Building an inclusive society on the web

In an effort to improve Web accessibility of public services for every Japanese citizen, including the elderly and disabled, the Ministry of Internal Affairs and Communications (MIC) developed Operational Models for Government Agencies and Municipalities: a manual that provides guidance and procedures that ensure accessibility for such tasks as municipality orders for outsourcing Web site development.

To make the manual consistent with the Japan Industrial Standards (JIS) for accessibility (JIS X 8341-3:2010) that was announced in August 2010, the MIC brought together experts across industry, government, and academia to revise the manual, and at the same time, develop a Web accessibility evaluation tool to complement the manual.


The free tool, called miChecker, offers user-friendly features for government agencies and municipalities to comply with JIS X 8341-3:2010. It is based on aDesigner, a Web accessibility assessment tool developed by IBM Research – Tokyo. In addition to checking compliance, aDesigner offers features to allow Web page owners, designers and developers to identify and simulate Web site barriers experienced by the visually impaired.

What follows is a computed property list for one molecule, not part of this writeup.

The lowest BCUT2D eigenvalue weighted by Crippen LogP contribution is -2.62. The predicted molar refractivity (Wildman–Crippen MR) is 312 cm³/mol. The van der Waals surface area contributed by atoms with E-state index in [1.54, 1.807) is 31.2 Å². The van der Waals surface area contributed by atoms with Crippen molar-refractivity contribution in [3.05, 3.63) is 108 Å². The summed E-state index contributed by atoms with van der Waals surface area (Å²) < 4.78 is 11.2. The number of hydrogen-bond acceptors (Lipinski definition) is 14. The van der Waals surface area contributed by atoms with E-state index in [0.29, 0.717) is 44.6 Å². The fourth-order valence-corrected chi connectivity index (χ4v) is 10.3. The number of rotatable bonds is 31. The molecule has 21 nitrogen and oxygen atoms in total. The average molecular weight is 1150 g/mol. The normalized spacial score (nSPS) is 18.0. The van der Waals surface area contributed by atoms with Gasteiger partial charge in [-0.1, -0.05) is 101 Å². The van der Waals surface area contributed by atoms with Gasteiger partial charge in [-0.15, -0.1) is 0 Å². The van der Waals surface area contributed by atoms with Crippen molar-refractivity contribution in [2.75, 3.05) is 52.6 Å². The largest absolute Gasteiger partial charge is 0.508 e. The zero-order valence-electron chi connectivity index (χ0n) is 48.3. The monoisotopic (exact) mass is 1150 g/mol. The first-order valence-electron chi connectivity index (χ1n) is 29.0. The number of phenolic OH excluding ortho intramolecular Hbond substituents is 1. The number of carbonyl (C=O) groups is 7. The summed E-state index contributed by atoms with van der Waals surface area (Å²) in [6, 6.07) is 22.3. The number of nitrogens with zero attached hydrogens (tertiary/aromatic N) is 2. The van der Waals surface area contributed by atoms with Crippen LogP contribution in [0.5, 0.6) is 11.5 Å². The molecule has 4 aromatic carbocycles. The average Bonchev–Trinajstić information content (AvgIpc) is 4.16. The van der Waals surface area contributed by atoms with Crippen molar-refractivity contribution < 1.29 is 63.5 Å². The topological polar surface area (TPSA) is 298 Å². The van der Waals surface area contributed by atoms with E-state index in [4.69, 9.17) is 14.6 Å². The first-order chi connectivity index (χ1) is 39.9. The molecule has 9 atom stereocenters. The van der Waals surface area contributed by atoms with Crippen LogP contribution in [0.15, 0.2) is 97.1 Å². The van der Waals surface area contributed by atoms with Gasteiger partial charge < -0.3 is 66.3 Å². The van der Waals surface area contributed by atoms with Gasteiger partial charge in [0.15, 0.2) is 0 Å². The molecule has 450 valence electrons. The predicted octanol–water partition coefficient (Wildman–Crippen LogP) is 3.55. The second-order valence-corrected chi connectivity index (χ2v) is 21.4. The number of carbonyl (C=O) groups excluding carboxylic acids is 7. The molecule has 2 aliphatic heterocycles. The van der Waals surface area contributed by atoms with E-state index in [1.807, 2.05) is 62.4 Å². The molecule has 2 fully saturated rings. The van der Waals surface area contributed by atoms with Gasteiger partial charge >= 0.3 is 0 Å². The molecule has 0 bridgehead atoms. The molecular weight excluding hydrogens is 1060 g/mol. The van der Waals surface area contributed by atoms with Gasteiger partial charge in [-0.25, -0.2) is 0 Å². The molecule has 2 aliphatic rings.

IBM contributed aDesigner to the Eclipse Foundation as part of the Accessibility Tools Framework (ACTF) – a collection of tools and building blocks developed by IBM.

As part of the MIC's initiative, IBM researchers made modifications to this open source evaluation tool to take into consideration new accessibility guidelines, such as Web Content Accessibility Guidelines 2.0 (WCAG 2.0) and JIS X 8341-3:2010.

In June this year, the MIC made the miChecker available on its Japanese home page to help drive social inclusion and active social participation of Japan's citizens.

To find out more about other accessibility technology developed by IBM Research, click here.

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